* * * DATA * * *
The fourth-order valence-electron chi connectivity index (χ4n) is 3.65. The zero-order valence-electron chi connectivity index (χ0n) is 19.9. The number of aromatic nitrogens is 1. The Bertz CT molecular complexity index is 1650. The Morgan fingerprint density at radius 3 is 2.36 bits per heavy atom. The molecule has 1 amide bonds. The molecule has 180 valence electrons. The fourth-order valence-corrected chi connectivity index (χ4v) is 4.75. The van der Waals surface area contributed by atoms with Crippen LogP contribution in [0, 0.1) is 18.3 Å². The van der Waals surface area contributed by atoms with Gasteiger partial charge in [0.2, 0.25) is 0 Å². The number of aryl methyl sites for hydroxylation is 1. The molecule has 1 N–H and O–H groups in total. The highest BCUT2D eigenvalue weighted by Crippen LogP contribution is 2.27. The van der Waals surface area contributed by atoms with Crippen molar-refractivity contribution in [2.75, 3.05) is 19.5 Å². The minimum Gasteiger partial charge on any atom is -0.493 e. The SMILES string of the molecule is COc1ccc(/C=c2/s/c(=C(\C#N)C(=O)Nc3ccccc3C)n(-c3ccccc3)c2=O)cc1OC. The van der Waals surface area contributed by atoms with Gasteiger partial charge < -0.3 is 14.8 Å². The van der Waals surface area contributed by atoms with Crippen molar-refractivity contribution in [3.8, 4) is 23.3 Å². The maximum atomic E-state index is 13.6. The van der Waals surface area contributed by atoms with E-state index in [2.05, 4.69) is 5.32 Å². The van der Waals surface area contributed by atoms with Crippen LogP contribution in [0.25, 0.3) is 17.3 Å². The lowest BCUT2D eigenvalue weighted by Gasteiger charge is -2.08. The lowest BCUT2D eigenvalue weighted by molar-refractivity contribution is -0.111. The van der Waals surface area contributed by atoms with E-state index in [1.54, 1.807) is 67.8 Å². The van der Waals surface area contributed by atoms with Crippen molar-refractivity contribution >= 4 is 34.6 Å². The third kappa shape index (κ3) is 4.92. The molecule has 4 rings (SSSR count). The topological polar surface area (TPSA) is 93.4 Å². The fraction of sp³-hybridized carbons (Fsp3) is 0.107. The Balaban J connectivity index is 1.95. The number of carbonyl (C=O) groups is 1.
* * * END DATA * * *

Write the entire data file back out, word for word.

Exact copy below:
The fourth-order valence-electron chi connectivity index (χ4n) is 3.65. The zero-order valence-electron chi connectivity index (χ0n) is 19.9. The number of aromatic nitrogens is 1. The Bertz CT molecular complexity index is 1650. The Morgan fingerprint density at radius 3 is 2.36 bits per heavy atom. The molecule has 1 amide bonds. The molecule has 180 valence electrons. The fourth-order valence-corrected chi connectivity index (χ4v) is 4.75. The van der Waals surface area contributed by atoms with Crippen LogP contribution in [0, 0.1) is 18.3 Å². The van der Waals surface area contributed by atoms with Gasteiger partial charge in [0.2, 0.25) is 0 Å². The number of aryl methyl sites for hydroxylation is 1. The molecule has 1 N–H and O–H groups in total. The highest BCUT2D eigenvalue weighted by Crippen LogP contribution is 2.27. The van der Waals surface area contributed by atoms with Crippen molar-refractivity contribution in [2.75, 3.05) is 19.5 Å². The minimum Gasteiger partial charge on any atom is -0.493 e. The SMILES string of the molecule is COc1ccc(/C=c2/s/c(=C(\C#N)C(=O)Nc3ccccc3C)n(-c3ccccc3)c2=O)cc1OC. The van der Waals surface area contributed by atoms with Gasteiger partial charge < -0.3 is 14.8 Å². The van der Waals surface area contributed by atoms with Crippen molar-refractivity contribution in [3.8, 4) is 23.3 Å². The maximum atomic E-state index is 13.6. The van der Waals surface area contributed by atoms with E-state index in [2.05, 4.69) is 5.32 Å². The van der Waals surface area contributed by atoms with Crippen LogP contribution in [0.25, 0.3) is 17.3 Å². The lowest BCUT2D eigenvalue weighted by Gasteiger charge is -2.08. The lowest BCUT2D eigenvalue weighted by molar-refractivity contribution is -0.111. The van der Waals surface area contributed by atoms with E-state index in [1.54, 1.807) is 67.8 Å². The van der Waals surface area contributed by atoms with Crippen molar-refractivity contribution >= 4 is 34.6 Å². The third kappa shape index (κ3) is 4.92. The molecule has 4 rings (SSSR count). The topological polar surface area (TPSA) is 93.4 Å². The fraction of sp³-hybridized carbons (Fsp3) is 0.107. The Balaban J connectivity index is 1.95. The number of carbonyl (C=O) groups is 1.